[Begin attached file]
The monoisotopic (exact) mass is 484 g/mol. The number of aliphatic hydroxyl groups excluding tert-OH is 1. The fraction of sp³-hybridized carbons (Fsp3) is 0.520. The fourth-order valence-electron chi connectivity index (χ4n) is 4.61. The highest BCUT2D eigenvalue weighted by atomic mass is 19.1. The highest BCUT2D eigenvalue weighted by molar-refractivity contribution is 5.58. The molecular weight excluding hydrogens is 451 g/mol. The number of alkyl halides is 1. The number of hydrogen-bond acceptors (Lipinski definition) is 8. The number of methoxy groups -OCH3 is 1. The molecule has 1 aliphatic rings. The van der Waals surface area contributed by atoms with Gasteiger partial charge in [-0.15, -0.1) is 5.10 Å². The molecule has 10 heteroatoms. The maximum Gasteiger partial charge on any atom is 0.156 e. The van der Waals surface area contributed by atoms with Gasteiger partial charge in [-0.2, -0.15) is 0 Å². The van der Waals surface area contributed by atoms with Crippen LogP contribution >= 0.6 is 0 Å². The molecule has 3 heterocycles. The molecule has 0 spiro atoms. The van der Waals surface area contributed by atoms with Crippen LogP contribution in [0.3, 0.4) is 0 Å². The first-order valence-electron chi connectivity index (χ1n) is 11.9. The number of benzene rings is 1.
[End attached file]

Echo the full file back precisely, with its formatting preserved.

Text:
The monoisotopic (exact) mass is 484 g/mol. The number of aliphatic hydroxyl groups excluding tert-OH is 1. The fraction of sp³-hybridized carbons (Fsp3) is 0.520. The fourth-order valence-electron chi connectivity index (χ4n) is 4.61. The highest BCUT2D eigenvalue weighted by atomic mass is 19.1. The highest BCUT2D eigenvalue weighted by molar-refractivity contribution is 5.58. The molecular weight excluding hydrogens is 451 g/mol. The number of alkyl halides is 1. The number of hydrogen-bond acceptors (Lipinski definition) is 8. The number of methoxy groups -OCH3 is 1. The molecule has 1 aliphatic rings. The van der Waals surface area contributed by atoms with Gasteiger partial charge in [-0.15, -0.1) is 5.10 Å². The molecule has 10 heteroatoms. The maximum Gasteiger partial charge on any atom is 0.156 e. The van der Waals surface area contributed by atoms with Gasteiger partial charge in [-0.2, -0.15) is 0 Å². The van der Waals surface area contributed by atoms with Crippen LogP contribution >= 0.6 is 0 Å². The molecule has 3 heterocycles. The molecule has 0 spiro atoms. The van der Waals surface area contributed by atoms with Crippen LogP contribution in [0.3, 0.4) is 0 Å². The first-order valence-electron chi connectivity index (χ1n) is 11.9. The number of benzene rings is 1.